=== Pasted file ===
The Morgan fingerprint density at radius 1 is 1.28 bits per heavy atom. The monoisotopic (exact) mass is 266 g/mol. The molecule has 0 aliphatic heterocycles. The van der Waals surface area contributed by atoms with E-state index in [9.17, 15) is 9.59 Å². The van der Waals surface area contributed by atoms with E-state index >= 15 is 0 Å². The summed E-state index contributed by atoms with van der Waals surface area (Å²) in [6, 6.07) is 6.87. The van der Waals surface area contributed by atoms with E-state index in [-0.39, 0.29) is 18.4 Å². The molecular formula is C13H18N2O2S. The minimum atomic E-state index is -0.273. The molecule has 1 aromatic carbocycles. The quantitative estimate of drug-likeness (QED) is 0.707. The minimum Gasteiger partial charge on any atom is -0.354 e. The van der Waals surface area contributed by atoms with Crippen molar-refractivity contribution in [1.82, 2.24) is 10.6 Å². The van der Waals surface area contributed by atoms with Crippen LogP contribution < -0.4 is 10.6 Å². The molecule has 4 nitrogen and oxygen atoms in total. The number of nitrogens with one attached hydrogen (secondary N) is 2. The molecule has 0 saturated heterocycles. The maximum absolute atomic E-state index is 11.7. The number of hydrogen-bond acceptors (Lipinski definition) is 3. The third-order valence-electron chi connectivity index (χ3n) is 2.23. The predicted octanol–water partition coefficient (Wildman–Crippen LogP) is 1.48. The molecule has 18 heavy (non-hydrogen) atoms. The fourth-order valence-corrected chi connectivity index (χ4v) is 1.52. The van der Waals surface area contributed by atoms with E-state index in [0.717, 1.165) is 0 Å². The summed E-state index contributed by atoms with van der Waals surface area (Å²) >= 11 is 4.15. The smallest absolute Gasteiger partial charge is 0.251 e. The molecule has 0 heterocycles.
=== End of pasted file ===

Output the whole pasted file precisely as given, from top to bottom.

The Morgan fingerprint density at radius 1 is 1.28 bits per heavy atom. The monoisotopic (exact) mass is 266 g/mol. The molecule has 0 aliphatic heterocycles. The van der Waals surface area contributed by atoms with E-state index in [9.17, 15) is 9.59 Å². The van der Waals surface area contributed by atoms with E-state index >= 15 is 0 Å². The summed E-state index contributed by atoms with van der Waals surface area (Å²) in [6, 6.07) is 6.87. The van der Waals surface area contributed by atoms with E-state index in [-0.39, 0.29) is 18.4 Å². The molecular formula is C13H18N2O2S. The minimum atomic E-state index is -0.273. The molecule has 1 aromatic carbocycles. The quantitative estimate of drug-likeness (QED) is 0.707. The minimum Gasteiger partial charge on any atom is -0.354 e. The van der Waals surface area contributed by atoms with Crippen molar-refractivity contribution in [1.82, 2.24) is 10.6 Å². The van der Waals surface area contributed by atoms with Crippen LogP contribution < -0.4 is 10.6 Å². The molecule has 4 nitrogen and oxygen atoms in total. The number of nitrogens with one attached hydrogen (secondary N) is 2. The molecule has 0 saturated heterocycles. The maximum absolute atomic E-state index is 11.7. The number of hydrogen-bond acceptors (Lipinski definition) is 3. The third-order valence-electron chi connectivity index (χ3n) is 2.23. The predicted octanol–water partition coefficient (Wildman–Crippen LogP) is 1.48. The molecule has 18 heavy (non-hydrogen) atoms. The fourth-order valence-corrected chi connectivity index (χ4v) is 1.52. The van der Waals surface area contributed by atoms with E-state index in [0.717, 1.165) is 0 Å². The summed E-state index contributed by atoms with van der Waals surface area (Å²) >= 11 is 4.15. The smallest absolute Gasteiger partial charge is 0.251 e. The molecule has 0 heterocycles.